There is limited scope for the Indian market to get further re-rated, feels Jyotivardhan Jaipuria of Bank of America Merrill Lynch. The current rally is being fuelled purely by liquidity and the upside appears to be capped, Jaipuria said in an interview to CNBC-TV18.
He said there were enough factors that would keep the market in check. The current account deficit is big cause for worry. Also, India’s forex reserves is at its lowest since 1995. Despite softening of crude oil and gold prices, India’s trade deficit widened to over USD 17 billion in April.
Jaipuria says corporate debt continues to be high and would constraint capital expenditure. The capex cycle will take some more time to recover, he says.
The economy is still not benefiting from the repeated cuts in the benchmark repo rate by the Reserve Bank of India. Since last April, the RBI has cut repo rate by 125 basis points. But the average reduction in base rates of banks has been less than 50 basis points.
Jaipuria feels the Federal Reserve may not hint at a reversal of its loose monetary policy at its meeting on Wednesday. Much of the decline in commodity prices in the last couple of months has been driven by hopes that the US Federal Reserve will start tightening its monetary policy now that the economy is showing signs of recovery.
Back home, a steady supply of shares from companies looking to comply with Sebi’s minimum public shareholding norm, is expected to keep indices in check. But this consolidation is good for the market, he says.
Jaipuria sees close to USD 2 billion of share issues over the next 10 days.
Below is the edited transcript of Jyotivardhan Jaipuria's interview with CNBC-TV18.
Q: Do you think the market is ripe for some kind of breather or do you see this momentum continuing?
A: Ultimately we have had a 10 percent move in six weeks. So, to that extent, a breather would be good because it helps consolidate this gain which we have seen.
Also what we have to remember for the next 10 days from now, a lot of these companies which have to meet the 75 percent promoter holding norm will come to the market. We could see some supply over the next 10-15 days which aggregates close to USD 2 billion. So to that extent, that supply may put some pressure on the market.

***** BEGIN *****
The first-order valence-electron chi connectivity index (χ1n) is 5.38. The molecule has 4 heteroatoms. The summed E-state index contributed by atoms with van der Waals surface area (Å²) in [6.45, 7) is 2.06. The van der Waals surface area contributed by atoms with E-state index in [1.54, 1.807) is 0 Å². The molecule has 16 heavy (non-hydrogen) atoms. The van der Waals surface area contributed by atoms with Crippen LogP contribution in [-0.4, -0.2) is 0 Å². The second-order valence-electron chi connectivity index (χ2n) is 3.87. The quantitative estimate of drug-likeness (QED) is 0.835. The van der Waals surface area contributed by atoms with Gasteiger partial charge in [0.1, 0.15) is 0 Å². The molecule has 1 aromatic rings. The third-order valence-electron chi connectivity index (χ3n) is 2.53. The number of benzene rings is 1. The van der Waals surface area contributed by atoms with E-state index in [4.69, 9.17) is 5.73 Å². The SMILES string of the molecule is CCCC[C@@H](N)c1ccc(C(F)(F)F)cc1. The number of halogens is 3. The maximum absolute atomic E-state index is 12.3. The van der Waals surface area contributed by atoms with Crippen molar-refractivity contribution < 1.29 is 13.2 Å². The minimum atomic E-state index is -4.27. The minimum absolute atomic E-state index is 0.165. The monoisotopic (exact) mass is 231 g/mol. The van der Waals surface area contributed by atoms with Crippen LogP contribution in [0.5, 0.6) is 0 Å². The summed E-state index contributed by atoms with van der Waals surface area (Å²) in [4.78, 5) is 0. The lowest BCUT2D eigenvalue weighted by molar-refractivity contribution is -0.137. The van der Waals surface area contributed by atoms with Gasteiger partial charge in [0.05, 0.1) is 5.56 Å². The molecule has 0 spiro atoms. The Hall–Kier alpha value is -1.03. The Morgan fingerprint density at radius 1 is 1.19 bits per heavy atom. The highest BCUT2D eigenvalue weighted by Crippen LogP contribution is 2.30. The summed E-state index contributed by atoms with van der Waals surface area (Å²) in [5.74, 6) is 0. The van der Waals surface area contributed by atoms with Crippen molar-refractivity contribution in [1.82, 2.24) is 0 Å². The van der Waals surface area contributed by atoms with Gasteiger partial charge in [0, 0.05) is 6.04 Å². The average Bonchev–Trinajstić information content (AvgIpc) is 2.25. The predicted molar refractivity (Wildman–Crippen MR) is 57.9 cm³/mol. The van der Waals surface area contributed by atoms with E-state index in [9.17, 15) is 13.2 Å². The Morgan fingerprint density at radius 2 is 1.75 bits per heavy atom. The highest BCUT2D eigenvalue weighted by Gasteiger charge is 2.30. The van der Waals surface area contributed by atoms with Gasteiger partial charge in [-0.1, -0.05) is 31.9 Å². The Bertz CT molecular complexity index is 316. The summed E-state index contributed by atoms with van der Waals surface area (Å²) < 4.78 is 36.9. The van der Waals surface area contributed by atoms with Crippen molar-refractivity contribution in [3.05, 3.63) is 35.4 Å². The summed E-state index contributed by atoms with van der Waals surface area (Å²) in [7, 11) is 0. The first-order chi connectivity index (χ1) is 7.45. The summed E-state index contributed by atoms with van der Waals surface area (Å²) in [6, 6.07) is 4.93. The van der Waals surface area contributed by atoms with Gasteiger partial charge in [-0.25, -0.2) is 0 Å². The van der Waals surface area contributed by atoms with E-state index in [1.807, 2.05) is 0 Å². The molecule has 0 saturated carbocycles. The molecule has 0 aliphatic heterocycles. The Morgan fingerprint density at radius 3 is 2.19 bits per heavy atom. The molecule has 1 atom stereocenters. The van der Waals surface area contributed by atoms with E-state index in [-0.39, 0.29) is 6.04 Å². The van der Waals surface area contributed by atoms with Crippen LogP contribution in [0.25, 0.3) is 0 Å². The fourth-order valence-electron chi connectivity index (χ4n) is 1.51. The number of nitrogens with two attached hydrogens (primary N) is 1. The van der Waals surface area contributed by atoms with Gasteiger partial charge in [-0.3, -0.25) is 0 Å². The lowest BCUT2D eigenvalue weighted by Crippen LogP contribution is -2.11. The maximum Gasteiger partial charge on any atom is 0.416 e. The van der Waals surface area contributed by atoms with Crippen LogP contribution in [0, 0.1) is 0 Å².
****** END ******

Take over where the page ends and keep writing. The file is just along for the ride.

Q: The most recent investor survey report from you indicated that emerging markets (EMs) are at an all-time high in terms of holding and India is pulling most of the cash. What do you put that down to? Do you see that continuing as a trend?
A: If you look at the survey; in March people were negative on India which is when we had the credit policy come out and the indication that rate cuts may be difficult to come through. In April, oil and gold prices came down; we saw a change in mood for fund managers.
Everybody said, here is a place to buy because it is the biggest gainer from the fall in commodity prices. I was out marketing for last few weeks and everybody seemed to echo the same trend that they put in money once they saw oil and gold starting to come down.
Q: Do you expect any wrinkles to crop up on the global liquidity side because that is driving all markets? Tomorrow when Ben Bernanke speaks, are you expecting him to even hint in any way that Quantitative Easing (QE) might be drawing down?
A: It is not going to happen in tomorrow's meeting but that is something, before we end the year, we will start getting that hint. Markets will probably get worried about QE coming to an end even if it is not or at least slowing down. That remains one of the risks for the market. However, at some point, you want it because it is a good thing. If the economy revives, he is going to reduce the QE because that is what will build a sustainable base for the market.
Q: There were a large number of investors who had politics and its impact on their mind. At this point would you say the market is factoring in any kind of political disappointment either in the form of a fractured outcome or that general election happen much easier and policy doesn’t move as fast as they hoped?
A: Opinion polls would be on everybody’s mind next year. They would think will we do get a government which is in a position to do reforms or will we get a mandate, which is so fractured that policy-making takes a back seat. That is why markets may do better in the early part.
September-October onwards, things may get a little tougher because once we get closer to November elections; everybody will start to get a bit more worried on politics and the outcome. At that time, the focus on what is happening to the economy and interest rates may take a back seat.
Q: Your view has been that earnings will not accelerate in a very meaningful fashion in FY14. Do you expect very large scope for valuation movement on the way up given the global liquidity over the next few months because with every 10 percent move in the market, valuations are expanding now as the support of earnings is still not there?